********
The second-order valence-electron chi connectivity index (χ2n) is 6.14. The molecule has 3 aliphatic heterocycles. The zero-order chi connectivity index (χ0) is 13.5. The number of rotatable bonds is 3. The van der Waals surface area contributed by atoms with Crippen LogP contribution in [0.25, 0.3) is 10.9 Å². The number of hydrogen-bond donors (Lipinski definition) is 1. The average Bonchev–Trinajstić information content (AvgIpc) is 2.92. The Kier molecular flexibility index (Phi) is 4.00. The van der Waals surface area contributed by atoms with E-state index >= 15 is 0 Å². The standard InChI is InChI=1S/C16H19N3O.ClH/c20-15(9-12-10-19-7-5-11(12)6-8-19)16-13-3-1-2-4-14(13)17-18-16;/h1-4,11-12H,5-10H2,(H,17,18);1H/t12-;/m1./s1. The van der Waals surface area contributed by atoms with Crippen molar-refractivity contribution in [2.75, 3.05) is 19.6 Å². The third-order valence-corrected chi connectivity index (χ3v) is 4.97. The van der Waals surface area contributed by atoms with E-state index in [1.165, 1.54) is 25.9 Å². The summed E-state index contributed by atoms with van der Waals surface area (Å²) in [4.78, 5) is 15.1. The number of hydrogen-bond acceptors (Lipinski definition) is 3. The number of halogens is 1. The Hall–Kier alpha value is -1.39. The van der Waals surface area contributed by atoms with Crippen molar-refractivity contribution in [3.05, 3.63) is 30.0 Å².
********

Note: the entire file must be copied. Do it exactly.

The second-order valence-electron chi connectivity index (χ2n) is 6.14. The molecule has 3 aliphatic heterocycles. The zero-order chi connectivity index (χ0) is 13.5. The number of rotatable bonds is 3. The van der Waals surface area contributed by atoms with Crippen LogP contribution in [0.25, 0.3) is 10.9 Å². The number of hydrogen-bond donors (Lipinski definition) is 1. The average Bonchev–Trinajstić information content (AvgIpc) is 2.92. The Kier molecular flexibility index (Phi) is 4.00. The van der Waals surface area contributed by atoms with E-state index >= 15 is 0 Å². The standard InChI is InChI=1S/C16H19N3O.ClH/c20-15(9-12-10-19-7-5-11(12)6-8-19)16-13-3-1-2-4-14(13)17-18-16;/h1-4,11-12H,5-10H2,(H,17,18);1H/t12-;/m1./s1. The van der Waals surface area contributed by atoms with Crippen molar-refractivity contribution in [2.75, 3.05) is 19.6 Å². The third-order valence-corrected chi connectivity index (χ3v) is 4.97. The van der Waals surface area contributed by atoms with E-state index in [1.165, 1.54) is 25.9 Å². The summed E-state index contributed by atoms with van der Waals surface area (Å²) in [4.78, 5) is 15.1. The number of hydrogen-bond acceptors (Lipinski definition) is 3. The number of halogens is 1. The Hall–Kier alpha value is -1.39. The van der Waals surface area contributed by atoms with Crippen molar-refractivity contribution in [3.05, 3.63) is 30.0 Å².